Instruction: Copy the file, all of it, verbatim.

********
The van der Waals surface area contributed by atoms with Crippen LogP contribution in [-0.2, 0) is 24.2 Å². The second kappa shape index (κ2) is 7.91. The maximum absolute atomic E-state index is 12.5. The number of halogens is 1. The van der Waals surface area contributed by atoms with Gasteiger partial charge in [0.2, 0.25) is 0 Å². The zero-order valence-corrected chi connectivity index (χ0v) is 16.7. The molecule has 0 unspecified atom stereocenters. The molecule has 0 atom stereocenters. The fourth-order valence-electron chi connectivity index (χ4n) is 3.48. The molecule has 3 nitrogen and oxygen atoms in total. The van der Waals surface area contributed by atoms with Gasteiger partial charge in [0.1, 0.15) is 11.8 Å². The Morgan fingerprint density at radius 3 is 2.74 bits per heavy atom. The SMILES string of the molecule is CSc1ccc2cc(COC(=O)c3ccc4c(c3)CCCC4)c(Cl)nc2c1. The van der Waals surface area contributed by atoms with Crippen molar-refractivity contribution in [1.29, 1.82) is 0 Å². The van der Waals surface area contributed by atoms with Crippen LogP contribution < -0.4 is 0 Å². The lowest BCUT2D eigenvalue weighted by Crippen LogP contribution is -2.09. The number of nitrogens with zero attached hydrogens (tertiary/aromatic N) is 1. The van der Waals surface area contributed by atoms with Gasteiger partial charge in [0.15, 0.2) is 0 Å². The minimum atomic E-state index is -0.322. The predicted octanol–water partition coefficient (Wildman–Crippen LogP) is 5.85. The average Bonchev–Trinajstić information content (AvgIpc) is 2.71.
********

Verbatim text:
The van der Waals surface area contributed by atoms with Crippen LogP contribution in [-0.2, 0) is 24.2 Å². The second kappa shape index (κ2) is 7.91. The maximum absolute atomic E-state index is 12.5. The number of halogens is 1. The van der Waals surface area contributed by atoms with Gasteiger partial charge in [0.2, 0.25) is 0 Å². The zero-order valence-corrected chi connectivity index (χ0v) is 16.7. The molecule has 0 unspecified atom stereocenters. The molecule has 0 atom stereocenters. The fourth-order valence-electron chi connectivity index (χ4n) is 3.48. The molecule has 3 nitrogen and oxygen atoms in total. The van der Waals surface area contributed by atoms with Gasteiger partial charge in [0.1, 0.15) is 11.8 Å². The Morgan fingerprint density at radius 3 is 2.74 bits per heavy atom. The SMILES string of the molecule is CSc1ccc2cc(COC(=O)c3ccc4c(c3)CCCC4)c(Cl)nc2c1. The van der Waals surface area contributed by atoms with Crippen molar-refractivity contribution in [1.29, 1.82) is 0 Å². The van der Waals surface area contributed by atoms with Crippen LogP contribution < -0.4 is 0 Å². The lowest BCUT2D eigenvalue weighted by Crippen LogP contribution is -2.09. The number of nitrogens with zero attached hydrogens (tertiary/aromatic N) is 1. The van der Waals surface area contributed by atoms with Gasteiger partial charge in [0.15, 0.2) is 0 Å². The minimum atomic E-state index is -0.322. The predicted octanol–water partition coefficient (Wildman–Crippen LogP) is 5.85. The average Bonchev–Trinajstić information content (AvgIpc) is 2.71.